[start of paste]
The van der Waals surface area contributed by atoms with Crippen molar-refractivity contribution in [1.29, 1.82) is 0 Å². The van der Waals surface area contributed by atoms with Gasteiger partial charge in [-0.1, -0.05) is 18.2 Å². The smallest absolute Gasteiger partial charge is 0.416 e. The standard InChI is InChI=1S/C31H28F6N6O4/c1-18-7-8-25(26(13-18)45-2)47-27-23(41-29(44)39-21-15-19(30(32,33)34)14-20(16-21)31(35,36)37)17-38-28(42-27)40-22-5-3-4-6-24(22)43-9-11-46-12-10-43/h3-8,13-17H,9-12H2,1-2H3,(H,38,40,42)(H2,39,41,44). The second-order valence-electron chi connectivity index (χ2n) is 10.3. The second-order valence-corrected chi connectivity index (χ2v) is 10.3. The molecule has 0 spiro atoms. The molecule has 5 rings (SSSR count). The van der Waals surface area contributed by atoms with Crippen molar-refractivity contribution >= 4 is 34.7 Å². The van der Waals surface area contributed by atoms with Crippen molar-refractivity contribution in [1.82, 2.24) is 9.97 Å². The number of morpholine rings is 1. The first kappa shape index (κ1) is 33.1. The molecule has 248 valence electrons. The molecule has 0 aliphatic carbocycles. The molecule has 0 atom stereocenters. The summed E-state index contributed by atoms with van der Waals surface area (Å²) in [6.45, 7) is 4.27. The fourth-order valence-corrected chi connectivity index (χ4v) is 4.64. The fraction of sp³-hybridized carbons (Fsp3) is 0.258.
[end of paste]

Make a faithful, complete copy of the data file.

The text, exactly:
The van der Waals surface area contributed by atoms with Crippen molar-refractivity contribution in [1.29, 1.82) is 0 Å². The van der Waals surface area contributed by atoms with Gasteiger partial charge in [-0.1, -0.05) is 18.2 Å². The smallest absolute Gasteiger partial charge is 0.416 e. The standard InChI is InChI=1S/C31H28F6N6O4/c1-18-7-8-25(26(13-18)45-2)47-27-23(41-29(44)39-21-15-19(30(32,33)34)14-20(16-21)31(35,36)37)17-38-28(42-27)40-22-5-3-4-6-24(22)43-9-11-46-12-10-43/h3-8,13-17H,9-12H2,1-2H3,(H,38,40,42)(H2,39,41,44). The second-order valence-electron chi connectivity index (χ2n) is 10.3. The second-order valence-corrected chi connectivity index (χ2v) is 10.3. The molecule has 0 spiro atoms. The molecule has 5 rings (SSSR count). The van der Waals surface area contributed by atoms with Crippen molar-refractivity contribution >= 4 is 34.7 Å². The van der Waals surface area contributed by atoms with Crippen molar-refractivity contribution in [1.82, 2.24) is 9.97 Å². The number of morpholine rings is 1. The first kappa shape index (κ1) is 33.1. The molecule has 248 valence electrons. The molecule has 0 aliphatic carbocycles. The molecule has 0 atom stereocenters. The summed E-state index contributed by atoms with van der Waals surface area (Å²) in [6.45, 7) is 4.27. The fourth-order valence-corrected chi connectivity index (χ4v) is 4.64. The fraction of sp³-hybridized carbons (Fsp3) is 0.258.